The Best Ways to Make Your Computer FasterI know how annoying it may be when y

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กุมภาพันธ์ 10, 2018, 06:21:08 AM
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The Best Ways to Make Your Computer Faster I know how annoying it may be when y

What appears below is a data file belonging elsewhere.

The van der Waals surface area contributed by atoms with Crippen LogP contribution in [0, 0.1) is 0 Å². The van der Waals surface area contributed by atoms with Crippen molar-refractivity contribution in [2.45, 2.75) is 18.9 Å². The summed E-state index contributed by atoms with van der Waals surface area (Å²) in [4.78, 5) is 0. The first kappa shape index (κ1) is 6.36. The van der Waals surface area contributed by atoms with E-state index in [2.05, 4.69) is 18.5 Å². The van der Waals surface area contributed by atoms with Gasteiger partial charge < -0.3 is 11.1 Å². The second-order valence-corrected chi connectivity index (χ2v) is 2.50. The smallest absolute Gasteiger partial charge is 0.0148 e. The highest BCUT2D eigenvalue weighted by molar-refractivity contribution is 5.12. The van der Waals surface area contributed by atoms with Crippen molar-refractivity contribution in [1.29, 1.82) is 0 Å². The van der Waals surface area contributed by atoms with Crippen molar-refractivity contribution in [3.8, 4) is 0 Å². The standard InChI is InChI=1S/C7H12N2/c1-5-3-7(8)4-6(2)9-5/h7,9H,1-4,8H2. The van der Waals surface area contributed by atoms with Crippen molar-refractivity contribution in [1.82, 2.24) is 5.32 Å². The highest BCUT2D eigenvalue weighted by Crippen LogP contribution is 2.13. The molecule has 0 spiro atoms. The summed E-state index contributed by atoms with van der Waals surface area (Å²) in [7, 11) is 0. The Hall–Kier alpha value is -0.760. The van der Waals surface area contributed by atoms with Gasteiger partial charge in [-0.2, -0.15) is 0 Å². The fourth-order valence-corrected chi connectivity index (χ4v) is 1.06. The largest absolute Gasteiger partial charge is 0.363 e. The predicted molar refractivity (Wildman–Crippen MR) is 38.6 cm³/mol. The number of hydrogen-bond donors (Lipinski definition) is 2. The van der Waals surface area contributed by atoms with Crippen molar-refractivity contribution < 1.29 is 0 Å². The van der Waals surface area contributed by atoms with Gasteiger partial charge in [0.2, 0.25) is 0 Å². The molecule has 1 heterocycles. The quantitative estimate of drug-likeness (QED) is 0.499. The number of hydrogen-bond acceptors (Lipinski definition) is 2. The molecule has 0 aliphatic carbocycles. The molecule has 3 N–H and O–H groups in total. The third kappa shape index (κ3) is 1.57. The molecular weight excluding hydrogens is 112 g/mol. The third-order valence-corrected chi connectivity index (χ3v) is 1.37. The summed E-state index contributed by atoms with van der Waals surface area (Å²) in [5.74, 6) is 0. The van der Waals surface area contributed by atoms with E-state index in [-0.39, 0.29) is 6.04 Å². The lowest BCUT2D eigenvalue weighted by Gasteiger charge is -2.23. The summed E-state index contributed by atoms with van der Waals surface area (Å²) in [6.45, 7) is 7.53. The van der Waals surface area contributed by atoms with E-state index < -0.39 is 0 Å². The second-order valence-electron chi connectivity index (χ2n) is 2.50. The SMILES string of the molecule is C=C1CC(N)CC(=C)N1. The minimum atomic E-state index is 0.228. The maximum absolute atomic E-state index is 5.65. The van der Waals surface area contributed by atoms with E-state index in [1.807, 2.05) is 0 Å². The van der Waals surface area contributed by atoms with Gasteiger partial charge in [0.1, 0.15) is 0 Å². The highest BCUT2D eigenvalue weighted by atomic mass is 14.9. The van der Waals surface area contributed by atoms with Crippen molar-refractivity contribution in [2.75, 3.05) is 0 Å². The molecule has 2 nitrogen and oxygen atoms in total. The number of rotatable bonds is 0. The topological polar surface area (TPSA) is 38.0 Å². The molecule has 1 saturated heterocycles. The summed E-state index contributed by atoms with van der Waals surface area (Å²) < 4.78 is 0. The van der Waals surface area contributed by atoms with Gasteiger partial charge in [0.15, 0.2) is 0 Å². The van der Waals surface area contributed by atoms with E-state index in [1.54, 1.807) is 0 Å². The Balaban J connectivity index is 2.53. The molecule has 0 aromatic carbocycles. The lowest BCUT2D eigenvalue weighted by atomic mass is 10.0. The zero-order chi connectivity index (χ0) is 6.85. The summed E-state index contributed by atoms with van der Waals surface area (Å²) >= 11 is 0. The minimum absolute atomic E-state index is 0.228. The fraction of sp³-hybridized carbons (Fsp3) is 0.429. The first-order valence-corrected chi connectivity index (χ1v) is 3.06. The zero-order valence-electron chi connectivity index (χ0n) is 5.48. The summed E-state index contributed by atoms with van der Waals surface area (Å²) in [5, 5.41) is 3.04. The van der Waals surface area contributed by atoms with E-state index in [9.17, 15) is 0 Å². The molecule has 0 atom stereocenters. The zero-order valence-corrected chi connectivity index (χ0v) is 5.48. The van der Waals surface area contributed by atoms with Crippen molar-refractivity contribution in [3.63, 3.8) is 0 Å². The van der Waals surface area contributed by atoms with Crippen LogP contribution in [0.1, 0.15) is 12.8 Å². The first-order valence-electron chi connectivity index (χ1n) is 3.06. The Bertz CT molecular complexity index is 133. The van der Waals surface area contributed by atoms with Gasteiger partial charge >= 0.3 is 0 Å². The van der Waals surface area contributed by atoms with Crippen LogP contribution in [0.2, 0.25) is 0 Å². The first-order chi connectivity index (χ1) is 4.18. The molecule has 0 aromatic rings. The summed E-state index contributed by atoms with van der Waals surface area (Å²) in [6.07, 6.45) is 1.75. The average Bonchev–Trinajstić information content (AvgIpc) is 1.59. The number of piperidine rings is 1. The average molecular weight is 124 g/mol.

Do You Have A Right To Repair Your Own Car? There was a time when any mechanic or driveway hobbyist using a well-stocked toolbox and the right know-how could fix any label of car. In Massachusetts, a ballot initiative may soon make how the case again, with one key difference - mechanics will likely need to include a software subscription to that particular toolbox. The ballot initiative is termed "right to correct." As cars' guts have become less mechanical and much more digital, diagnostic software and scanning tools are increasingly required for even basic repairs. Carmakers, however, have been reluctant to make this equipment acquireable, instead reserving full information and software for his or her franchised dealers. The Massachusetts initiative would require automakers to generate their full suite of repair software available via a single universal interface system, that iniduals and independent mechanics could subscribe for daily, weekly, monthly or yearly fees. Supporters of "right to repair" have gathered enough voter signatures to put the situation about the November ballot if the Legislature will not pass its law first. A version with the bill passed inside Senate on May 17, but the measure's fate in the House is less certain. Similar legislation may be discussed in other states, including New Jersey, New York and Connecticut, but automakers and independent repair shops see Massachusetts because the key battleground. Proponents argue that the law would increase customer choice and minimize costs through additional competition by opening the best way for non-dealer repair shops to perform work that only dealers are able to do now. Opponents say the legislation would force automakers to disclose proprietary information, potentially enabling others to duplicate their parts - an insurance claim that is challenging to understand, considering that the software needed to repair existing parts would not include much with the information required to produce new parts. The automakers and dealers' real concern appears to be that this bill would eliminate dealers' monopoly on some types of repairs, cutting within their lucrative business. The deeper issue this is what it implies to possess something. Computerization has given manufacturers alternative ideas to help keep a grip on his or her products, and so on our wallets, long afterwards the sale. Manufacturers can simply program their devices to ensure that even the most tech-savvy customer cannot make low-cost or do-it-yourself repairs. Computerization has not, however, given manufacturers a better right to complete this. Once money changes hands, a product belongs exclusively to its purchaser, who ought to have complete choice over what to complete with it from that point on. The law has long recognized this principle for tangible products like cars and cellular phones, though consumer rights are much less clear for intangible items like software or videos, which are usually licensed under restrictive terms. While consumers technically own the computers that are included in every modern car, with no appropriate software, they lack the power to access the info those computers produce. This is the similar to placing a lock on the trunk of the new car and then telling customers that, though they own the entire car, merely the dealership can have the important thing to unlock the back. Of course, automakers have zero obligation to present customers or repair shops their digital software keys for free. A "right to correct" law will not ask them to generate their software available totally free; it will merely require they be ready to offer it to prospects who will be ready to pay. Given the complexity of contemporary cars, it's unlikely that very many people would be able to fix their very own vehicles in spite of all with the tools "right to repair" will make available. But they would not expected to go back to dealerships to get into features with the cars they have already bought and covered. Massachusetts is about the right road. I hope the rest with the country follows. The Best Ways to Make Your Computer Faster I know

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